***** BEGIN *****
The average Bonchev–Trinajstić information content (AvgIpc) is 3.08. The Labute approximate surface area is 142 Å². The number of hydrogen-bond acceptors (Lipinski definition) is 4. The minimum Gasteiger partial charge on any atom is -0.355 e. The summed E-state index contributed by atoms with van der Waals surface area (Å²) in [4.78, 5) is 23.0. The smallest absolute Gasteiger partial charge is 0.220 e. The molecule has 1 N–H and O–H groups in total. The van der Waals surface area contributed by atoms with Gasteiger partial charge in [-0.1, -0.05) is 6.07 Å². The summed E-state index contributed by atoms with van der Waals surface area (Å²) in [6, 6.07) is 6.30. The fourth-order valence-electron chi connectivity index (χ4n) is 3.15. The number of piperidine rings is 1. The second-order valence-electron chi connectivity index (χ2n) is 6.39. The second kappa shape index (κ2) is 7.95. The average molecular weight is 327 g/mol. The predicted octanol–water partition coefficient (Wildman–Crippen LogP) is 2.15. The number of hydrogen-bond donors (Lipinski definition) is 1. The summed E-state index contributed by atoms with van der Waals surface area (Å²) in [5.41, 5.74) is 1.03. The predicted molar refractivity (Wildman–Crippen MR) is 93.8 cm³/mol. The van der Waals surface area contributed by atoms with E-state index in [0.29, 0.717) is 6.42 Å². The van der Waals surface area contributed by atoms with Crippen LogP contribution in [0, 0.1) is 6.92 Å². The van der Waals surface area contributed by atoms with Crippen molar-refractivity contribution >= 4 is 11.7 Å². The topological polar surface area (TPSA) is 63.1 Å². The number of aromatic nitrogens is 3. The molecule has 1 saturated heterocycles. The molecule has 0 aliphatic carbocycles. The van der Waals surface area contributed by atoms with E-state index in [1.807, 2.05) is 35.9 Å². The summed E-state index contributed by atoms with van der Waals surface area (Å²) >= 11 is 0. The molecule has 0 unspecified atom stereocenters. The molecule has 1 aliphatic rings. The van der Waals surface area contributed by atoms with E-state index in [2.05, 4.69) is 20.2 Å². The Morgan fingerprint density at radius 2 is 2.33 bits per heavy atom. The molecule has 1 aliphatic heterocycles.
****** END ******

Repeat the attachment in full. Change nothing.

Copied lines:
The average Bonchev–Trinajstić information content (AvgIpc) is 3.08. The Labute approximate surface area is 142 Å². The number of hydrogen-bond acceptors (Lipinski definition) is 4. The minimum Gasteiger partial charge on any atom is -0.355 e. The summed E-state index contributed by atoms with van der Waals surface area (Å²) in [4.78, 5) is 23.0. The smallest absolute Gasteiger partial charge is 0.220 e. The molecule has 1 N–H and O–H groups in total. The van der Waals surface area contributed by atoms with Gasteiger partial charge in [-0.1, -0.05) is 6.07 Å². The summed E-state index contributed by atoms with van der Waals surface area (Å²) in [6, 6.07) is 6.30. The fourth-order valence-electron chi connectivity index (χ4n) is 3.15. The number of piperidine rings is 1. The second-order valence-electron chi connectivity index (χ2n) is 6.39. The second kappa shape index (κ2) is 7.95. The average molecular weight is 327 g/mol. The predicted octanol–water partition coefficient (Wildman–Crippen LogP) is 2.15. The number of hydrogen-bond donors (Lipinski definition) is 1. The summed E-state index contributed by atoms with van der Waals surface area (Å²) in [5.41, 5.74) is 1.03. The predicted molar refractivity (Wildman–Crippen MR) is 93.8 cm³/mol. The van der Waals surface area contributed by atoms with E-state index in [0.29, 0.717) is 6.42 Å². The van der Waals surface area contributed by atoms with Crippen LogP contribution in [0, 0.1) is 6.92 Å². The van der Waals surface area contributed by atoms with Crippen molar-refractivity contribution >= 4 is 11.7 Å². The topological polar surface area (TPSA) is 63.1 Å². The number of aromatic nitrogens is 3. The molecule has 1 saturated heterocycles. The molecule has 0 aliphatic carbocycles. The van der Waals surface area contributed by atoms with E-state index in [1.807, 2.05) is 35.9 Å². The summed E-state index contributed by atoms with van der Waals surface area (Å²) >= 11 is 0. The molecule has 0 unspecified atom stereocenters. The molecule has 1 aliphatic rings. The van der Waals surface area contributed by atoms with E-state index in [2.05, 4.69) is 20.2 Å². The Morgan fingerprint density at radius 2 is 2.33 bits per heavy atom. The molecule has 1 aliphatic heterocycles.